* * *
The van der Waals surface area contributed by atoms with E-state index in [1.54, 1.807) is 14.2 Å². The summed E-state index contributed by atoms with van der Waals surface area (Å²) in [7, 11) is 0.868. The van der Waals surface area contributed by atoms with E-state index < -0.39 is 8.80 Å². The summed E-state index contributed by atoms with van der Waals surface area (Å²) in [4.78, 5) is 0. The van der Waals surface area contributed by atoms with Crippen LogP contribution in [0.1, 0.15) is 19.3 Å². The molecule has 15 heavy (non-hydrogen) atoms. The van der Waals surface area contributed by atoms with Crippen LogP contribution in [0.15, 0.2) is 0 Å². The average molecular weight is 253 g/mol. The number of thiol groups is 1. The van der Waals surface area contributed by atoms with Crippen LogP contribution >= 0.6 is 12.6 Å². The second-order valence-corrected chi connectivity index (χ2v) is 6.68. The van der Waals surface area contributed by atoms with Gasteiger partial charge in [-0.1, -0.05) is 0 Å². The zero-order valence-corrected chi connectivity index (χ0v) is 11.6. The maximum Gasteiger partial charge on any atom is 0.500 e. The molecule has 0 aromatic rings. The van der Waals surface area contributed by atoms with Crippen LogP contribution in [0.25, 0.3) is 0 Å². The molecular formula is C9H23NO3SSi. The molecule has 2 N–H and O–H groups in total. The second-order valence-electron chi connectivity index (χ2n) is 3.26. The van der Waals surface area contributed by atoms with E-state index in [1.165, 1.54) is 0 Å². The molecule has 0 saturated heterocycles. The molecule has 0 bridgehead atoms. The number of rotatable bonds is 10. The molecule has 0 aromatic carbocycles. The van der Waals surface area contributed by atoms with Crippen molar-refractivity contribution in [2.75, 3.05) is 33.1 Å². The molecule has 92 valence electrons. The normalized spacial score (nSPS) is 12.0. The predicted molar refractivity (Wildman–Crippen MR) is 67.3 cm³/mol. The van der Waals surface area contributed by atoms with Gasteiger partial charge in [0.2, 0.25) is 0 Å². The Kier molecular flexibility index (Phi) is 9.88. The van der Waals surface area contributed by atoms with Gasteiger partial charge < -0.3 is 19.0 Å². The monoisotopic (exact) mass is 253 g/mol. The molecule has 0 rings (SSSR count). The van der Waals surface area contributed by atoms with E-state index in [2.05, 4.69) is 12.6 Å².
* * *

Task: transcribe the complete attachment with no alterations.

The van der Waals surface area contributed by atoms with E-state index in [1.54, 1.807) is 14.2 Å². The summed E-state index contributed by atoms with van der Waals surface area (Å²) in [7, 11) is 0.868. The van der Waals surface area contributed by atoms with E-state index < -0.39 is 8.80 Å². The summed E-state index contributed by atoms with van der Waals surface area (Å²) in [4.78, 5) is 0. The van der Waals surface area contributed by atoms with Crippen LogP contribution in [0.1, 0.15) is 19.3 Å². The molecule has 15 heavy (non-hydrogen) atoms. The van der Waals surface area contributed by atoms with Crippen LogP contribution in [0.15, 0.2) is 0 Å². The average molecular weight is 253 g/mol. The number of thiol groups is 1. The van der Waals surface area contributed by atoms with Crippen LogP contribution >= 0.6 is 12.6 Å². The second-order valence-corrected chi connectivity index (χ2v) is 6.68. The van der Waals surface area contributed by atoms with Gasteiger partial charge in [-0.1, -0.05) is 0 Å². The zero-order valence-corrected chi connectivity index (χ0v) is 11.6. The maximum Gasteiger partial charge on any atom is 0.500 e. The molecule has 0 aromatic rings. The van der Waals surface area contributed by atoms with Crippen LogP contribution in [0.25, 0.3) is 0 Å². The molecular formula is C9H23NO3SSi. The molecule has 2 N–H and O–H groups in total. The second-order valence-electron chi connectivity index (χ2n) is 3.26. The van der Waals surface area contributed by atoms with E-state index in [1.165, 1.54) is 0 Å². The molecule has 0 saturated heterocycles. The molecule has 0 bridgehead atoms. The number of rotatable bonds is 10. The molecule has 0 aromatic carbocycles. The van der Waals surface area contributed by atoms with Crippen molar-refractivity contribution in [2.75, 3.05) is 33.1 Å². The molecule has 92 valence electrons. The normalized spacial score (nSPS) is 12.0. The predicted molar refractivity (Wildman–Crippen MR) is 67.3 cm³/mol. The van der Waals surface area contributed by atoms with Gasteiger partial charge in [0.2, 0.25) is 0 Å². The Kier molecular flexibility index (Phi) is 9.88. The van der Waals surface area contributed by atoms with Gasteiger partial charge < -0.3 is 19.0 Å². The monoisotopic (exact) mass is 253 g/mol. The molecule has 0 rings (SSSR count). The van der Waals surface area contributed by atoms with E-state index in [2.05, 4.69) is 12.6 Å².